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0358 Innermost Asia : vol.1
Innermost Asia : vol.1 / Page 358 (Grayscale High Resolution Image)

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doi: 10.20676/00000187
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[Chap. VII

clay became increasingly frequent after we had sighted from afar the low black line of wall of the fort, L.E., which Afrâz-gul had reported. Thus progress became easier for the porters over the last portion of the day's tramp which, just as darkness was approaching, brought us to the ruined circumvallation, at a distance of close on 19 miles from the Lou-lan station.

Arrival   The first rapid examination, effected in the dusk of that evening, revealed, to my great satisfac-


tion, a circumvallation agreeing absolutely in constructive features with the Limes wall of Han

tion.      Wu-ti along the Tun-huang border. Here, as there, it was the ingenious method of building with
regular alternate layers of stamped clay and of carefully secured reed fascines that had saved the walls from destruction by the relentless attack of wind-erosion. How powerfully this destructive force here operated was strikingly illustrated by the deep hollows and Yârdang trenches which it had scoured out within the ancient circumvallation (Fig. 162). Outside, the ground had been lowered by it to a fairly uniform level of about 20 feet below the original surface of the soil, as marked by the foundations of the fort walls (Fig. 161).

L.E., point   The close examination of the fortified castrum made next day left no doubt that it dated, like
d'appui on the Tun-huang Limes itself, from the first military advance of the Chinese into the Tarim basin, Han route.

about the last years of the second century B. c. My subsequent explorations have fully confirmed the conclusion then drawn that it had been constructed to serve as a point d'appui for Chinese missions and troops on their first reaching habitable ground in Lou-lan territory, after having crossed the dry salt-encrusted sea-bed and skirted its absolutely barren north shores. It thus represented, as it were, the bridge-head of the desert route by which that advance had been made, and which the Tun-huang Limes was intended to safeguard at its eastern end. Having become so familiar with that ancient Limes and the technical skill displayed in its construction, I was particularly pleased to see how well the same old Chinese engineers had also done their work at the western end of the desert route. For two thousand years it had successfully withstood the attacks of wind-erosion, the most formidable enemy of all human constructions in this region. In spite of the terrible havoc wrought by it within the enclosed area, the walls had nowhere been completely breached, in marked contrast with the fate of the walled enclosures of L.A. and L.K., which had been far less carefully constructed.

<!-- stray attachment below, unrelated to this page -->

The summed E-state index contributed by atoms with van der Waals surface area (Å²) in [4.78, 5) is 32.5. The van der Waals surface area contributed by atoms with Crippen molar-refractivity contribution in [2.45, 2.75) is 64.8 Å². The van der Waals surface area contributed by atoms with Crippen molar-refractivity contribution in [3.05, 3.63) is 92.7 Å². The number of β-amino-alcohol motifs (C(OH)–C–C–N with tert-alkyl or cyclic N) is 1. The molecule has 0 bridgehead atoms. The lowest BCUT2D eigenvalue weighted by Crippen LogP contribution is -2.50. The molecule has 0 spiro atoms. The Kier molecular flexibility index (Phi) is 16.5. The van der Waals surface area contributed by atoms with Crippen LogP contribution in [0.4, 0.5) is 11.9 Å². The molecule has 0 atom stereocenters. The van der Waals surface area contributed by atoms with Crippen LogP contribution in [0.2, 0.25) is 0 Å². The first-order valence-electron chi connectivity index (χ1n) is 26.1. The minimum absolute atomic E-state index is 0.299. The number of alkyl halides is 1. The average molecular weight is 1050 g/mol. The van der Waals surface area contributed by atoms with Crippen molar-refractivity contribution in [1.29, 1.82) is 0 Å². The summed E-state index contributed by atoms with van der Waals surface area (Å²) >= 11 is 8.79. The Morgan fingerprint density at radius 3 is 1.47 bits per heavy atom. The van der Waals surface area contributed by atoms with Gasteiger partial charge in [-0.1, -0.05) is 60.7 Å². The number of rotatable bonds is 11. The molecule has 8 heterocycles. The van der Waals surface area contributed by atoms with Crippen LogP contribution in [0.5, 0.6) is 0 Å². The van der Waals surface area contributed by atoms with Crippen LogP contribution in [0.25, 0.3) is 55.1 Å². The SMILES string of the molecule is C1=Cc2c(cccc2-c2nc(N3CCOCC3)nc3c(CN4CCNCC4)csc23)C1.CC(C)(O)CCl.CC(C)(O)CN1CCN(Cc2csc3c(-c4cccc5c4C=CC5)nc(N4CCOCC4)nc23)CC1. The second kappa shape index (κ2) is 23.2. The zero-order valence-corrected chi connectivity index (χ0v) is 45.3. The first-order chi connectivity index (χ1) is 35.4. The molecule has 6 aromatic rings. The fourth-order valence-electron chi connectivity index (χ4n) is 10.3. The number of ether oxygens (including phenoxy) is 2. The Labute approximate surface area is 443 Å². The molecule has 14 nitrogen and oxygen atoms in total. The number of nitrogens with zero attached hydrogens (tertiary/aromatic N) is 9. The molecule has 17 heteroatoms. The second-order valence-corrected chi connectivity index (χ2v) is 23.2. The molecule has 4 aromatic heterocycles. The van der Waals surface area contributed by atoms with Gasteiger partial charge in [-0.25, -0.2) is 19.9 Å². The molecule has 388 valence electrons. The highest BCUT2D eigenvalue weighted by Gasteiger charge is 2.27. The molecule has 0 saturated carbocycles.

Orientation   As the sketch-plan Pl. 1 2 shows, the ruined castrum had approximately the shape of a rectangle.
of walled The walls are not correctly orientated to the cardinal points of the compass, as, in accordance with enclosure.

Chinese tradition, walled towns or ch`êng usually are, but show a divergence of 8 or 9 degrees. This divergence, though not as marked as in the walled enclosure of L.A. and in all buildings within it, had the same result as it had there. It made the approximate ` north ' and ` south ' walls lie closer to the direction of the prevailing east-north-east winds, while bringing the other two wall faces straight across them.3 This agreement in the modified bearings of the walls in both enclosures seems to justify the conclusion that the special orientation was in L.E., as in L.A., an intentional adaptation of the traditional scheme, meant to secure protection from the prevailing and most trying winds of this region.4 The length of the east and west walls, measured outside, was about 45o feet, while that of the north and south faces was about 400 feet. The main gate, about io feet wide, led through the southern wall (see Fig. 16o), but not exactly in the centre ; and another somewhat narrower through the north face. Scanty remains survived of the timber frame-

3 Cf. Serindia, i. p. 388 ; also above, p. 214.

4 It deserves to be noted that in the Miràn fort, an irregular oblong in shape and probably of Tibetan origin, one of the walls faces similarly to the east-north-east and shows special protection against the erosive force of the prevailing winds ; sec Serindia, i. pp. 456 sq. ; iii. Pl. 3o.

In L.K. one of the fort walls faces to the north-east, and the same orientation is observed in all the surviving quarters of the interior ; see PI. ro. It is of some interest that none of them has an entrance from the north-east, i. e. the direction most exposed to the winds.